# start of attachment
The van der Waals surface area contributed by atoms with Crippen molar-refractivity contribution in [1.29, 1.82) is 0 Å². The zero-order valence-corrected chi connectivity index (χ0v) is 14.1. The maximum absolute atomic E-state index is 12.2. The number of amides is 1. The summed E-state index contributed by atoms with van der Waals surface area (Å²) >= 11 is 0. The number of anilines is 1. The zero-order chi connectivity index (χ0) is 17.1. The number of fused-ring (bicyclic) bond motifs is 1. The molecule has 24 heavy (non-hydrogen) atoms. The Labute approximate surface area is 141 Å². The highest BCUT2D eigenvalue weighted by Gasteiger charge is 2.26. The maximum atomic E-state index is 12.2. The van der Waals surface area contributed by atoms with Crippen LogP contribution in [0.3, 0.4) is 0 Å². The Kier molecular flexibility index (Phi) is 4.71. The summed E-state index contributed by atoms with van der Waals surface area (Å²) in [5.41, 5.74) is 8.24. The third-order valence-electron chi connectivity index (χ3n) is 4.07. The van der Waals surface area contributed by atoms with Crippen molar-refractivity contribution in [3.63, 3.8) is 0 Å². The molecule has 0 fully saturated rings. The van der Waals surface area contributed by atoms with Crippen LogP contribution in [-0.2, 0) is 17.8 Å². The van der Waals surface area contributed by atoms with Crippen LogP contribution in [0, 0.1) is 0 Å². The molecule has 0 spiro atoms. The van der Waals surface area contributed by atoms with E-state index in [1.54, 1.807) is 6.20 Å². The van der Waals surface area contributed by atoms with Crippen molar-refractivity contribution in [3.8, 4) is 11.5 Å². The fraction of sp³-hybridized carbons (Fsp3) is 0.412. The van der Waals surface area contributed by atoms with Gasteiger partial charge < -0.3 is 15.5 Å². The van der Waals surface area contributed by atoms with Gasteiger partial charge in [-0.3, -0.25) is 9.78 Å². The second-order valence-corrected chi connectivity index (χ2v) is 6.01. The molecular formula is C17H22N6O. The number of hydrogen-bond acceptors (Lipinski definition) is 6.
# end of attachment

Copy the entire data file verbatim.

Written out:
The van der Waals surface area contributed by atoms with Crippen molar-refractivity contribution in [1.29, 1.82) is 0 Å². The zero-order valence-corrected chi connectivity index (χ0v) is 14.1. The maximum absolute atomic E-state index is 12.2. The number of amides is 1. The summed E-state index contributed by atoms with van der Waals surface area (Å²) >= 11 is 0. The number of anilines is 1. The zero-order chi connectivity index (χ0) is 17.1. The number of fused-ring (bicyclic) bond motifs is 1. The molecule has 24 heavy (non-hydrogen) atoms. The Labute approximate surface area is 141 Å². The highest BCUT2D eigenvalue weighted by Gasteiger charge is 2.26. The maximum atomic E-state index is 12.2. The van der Waals surface area contributed by atoms with Crippen LogP contribution in [0.3, 0.4) is 0 Å². The Kier molecular flexibility index (Phi) is 4.71. The summed E-state index contributed by atoms with van der Waals surface area (Å²) in [5.41, 5.74) is 8.24. The third-order valence-electron chi connectivity index (χ3n) is 4.07. The van der Waals surface area contributed by atoms with Crippen molar-refractivity contribution in [3.63, 3.8) is 0 Å². The molecule has 0 fully saturated rings. The van der Waals surface area contributed by atoms with Crippen LogP contribution in [-0.2, 0) is 17.8 Å². The van der Waals surface area contributed by atoms with Crippen LogP contribution in [0, 0.1) is 0 Å². The molecule has 0 spiro atoms. The van der Waals surface area contributed by atoms with E-state index in [1.54, 1.807) is 6.20 Å². The van der Waals surface area contributed by atoms with Crippen molar-refractivity contribution in [3.8, 4) is 11.5 Å². The fraction of sp³-hybridized carbons (Fsp3) is 0.412. The van der Waals surface area contributed by atoms with Gasteiger partial charge < -0.3 is 15.5 Å². The van der Waals surface area contributed by atoms with Gasteiger partial charge in [-0.3, -0.25) is 9.78 Å². The second-order valence-corrected chi connectivity index (χ2v) is 6.01. The molecular formula is C17H22N6O. The number of hydrogen-bond acceptors (Lipinski definition) is 6.